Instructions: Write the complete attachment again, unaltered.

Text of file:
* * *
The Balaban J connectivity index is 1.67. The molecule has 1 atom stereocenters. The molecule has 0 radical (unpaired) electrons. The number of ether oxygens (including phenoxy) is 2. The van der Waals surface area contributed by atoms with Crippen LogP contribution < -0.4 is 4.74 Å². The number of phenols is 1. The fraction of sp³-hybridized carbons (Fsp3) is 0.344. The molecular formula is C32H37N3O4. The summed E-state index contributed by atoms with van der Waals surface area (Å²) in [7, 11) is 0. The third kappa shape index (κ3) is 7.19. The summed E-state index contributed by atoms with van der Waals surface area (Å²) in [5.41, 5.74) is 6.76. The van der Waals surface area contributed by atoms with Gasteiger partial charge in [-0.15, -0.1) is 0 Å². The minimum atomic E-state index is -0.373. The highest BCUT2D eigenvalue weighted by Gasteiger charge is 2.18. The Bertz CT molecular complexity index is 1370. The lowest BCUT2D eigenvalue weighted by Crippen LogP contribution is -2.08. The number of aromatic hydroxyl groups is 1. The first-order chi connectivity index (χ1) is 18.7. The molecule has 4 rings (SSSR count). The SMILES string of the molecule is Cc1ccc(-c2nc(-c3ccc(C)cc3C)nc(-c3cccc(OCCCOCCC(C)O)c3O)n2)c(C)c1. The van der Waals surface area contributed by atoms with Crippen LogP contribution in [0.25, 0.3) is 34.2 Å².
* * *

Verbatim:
The Balaban J connectivity index is 1.67. The molecule has 1 atom stereocenters. The molecule has 0 radical (unpaired) electrons. The number of ether oxygens (including phenoxy) is 2. The van der Waals surface area contributed by atoms with Crippen LogP contribution < -0.4 is 4.74 Å². The number of phenols is 1. The fraction of sp³-hybridized carbons (Fsp3) is 0.344. The molecular formula is C32H37N3O4. The summed E-state index contributed by atoms with van der Waals surface area (Å²) in [7, 11) is 0. The third kappa shape index (κ3) is 7.19. The summed E-state index contributed by atoms with van der Waals surface area (Å²) in [5.41, 5.74) is 6.76. The van der Waals surface area contributed by atoms with Gasteiger partial charge in [-0.15, -0.1) is 0 Å². The minimum atomic E-state index is -0.373. The highest BCUT2D eigenvalue weighted by Gasteiger charge is 2.18. The Bertz CT molecular complexity index is 1370. The lowest BCUT2D eigenvalue weighted by Crippen LogP contribution is -2.08. The number of aromatic hydroxyl groups is 1. The first-order chi connectivity index (χ1) is 18.7. The molecule has 4 rings (SSSR count). The SMILES string of the molecule is Cc1ccc(-c2nc(-c3ccc(C)cc3C)nc(-c3cccc(OCCCOCCC(C)O)c3O)n2)c(C)c1. The van der Waals surface area contributed by atoms with Crippen LogP contribution in [0.25, 0.3) is 34.2 Å².